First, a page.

Veteran Indianapolis banker Andy Paine vividly remembers the crisis management meeting called by his late mentor, Tom Binford,
in 1975. Stagflation—the unprecedented combination of stagnant economic growth and inflation—threatened to ruin
Indiana National Bank, one of the state’s three biggest financial institutions.
Business borrowing was on the skids. Worse, the bank’s portfolio of fixed-rate home mortgages, once a cornerstone of stability, was rapidly becoming a sinkhole, because the bank had lent at rates far below what it now had to pay depositors.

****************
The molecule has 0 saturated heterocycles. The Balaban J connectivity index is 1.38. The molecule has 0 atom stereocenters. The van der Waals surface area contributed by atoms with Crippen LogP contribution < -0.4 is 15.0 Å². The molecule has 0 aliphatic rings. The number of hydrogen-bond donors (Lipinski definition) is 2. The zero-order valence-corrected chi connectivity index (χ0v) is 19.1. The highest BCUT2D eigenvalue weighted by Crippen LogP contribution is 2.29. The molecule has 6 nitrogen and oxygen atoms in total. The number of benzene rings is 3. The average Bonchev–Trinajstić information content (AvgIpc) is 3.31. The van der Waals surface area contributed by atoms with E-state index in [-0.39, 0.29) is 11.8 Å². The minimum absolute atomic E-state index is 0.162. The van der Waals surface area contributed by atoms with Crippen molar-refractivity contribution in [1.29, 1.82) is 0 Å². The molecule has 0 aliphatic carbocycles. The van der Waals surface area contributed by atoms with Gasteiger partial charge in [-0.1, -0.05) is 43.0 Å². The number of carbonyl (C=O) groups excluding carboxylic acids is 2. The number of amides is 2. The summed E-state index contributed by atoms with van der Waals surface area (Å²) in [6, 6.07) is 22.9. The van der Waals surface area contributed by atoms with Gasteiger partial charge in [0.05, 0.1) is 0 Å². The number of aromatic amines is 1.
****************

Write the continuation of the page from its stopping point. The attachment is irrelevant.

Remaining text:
Binford’s first order of business was to pull his personal checkbook from a coat pocket and write a $10,000 check to the United Way, and then pass it around the table and name an officer as the bank’s gift campaign manager for the year.
It was clear Binford not only knew the bank was fighting for its life, but also that he expected his managers to help not-for-profits in the same boat.
Then Binford asked what they planned to do about stagflation.
“There was not a word spoken for at least two minutes. We all looked at our fingernails or at our shoes,” remembers Paine, 72. “And he said, ‘Great. We’ve now established our No. 1 priority. Because a year, year and a half from now, when I ask that question, you will all answer with one voice.’”
Today, some observers fear stagflation could make a comeback. Those who lived through it hope it doesn’t.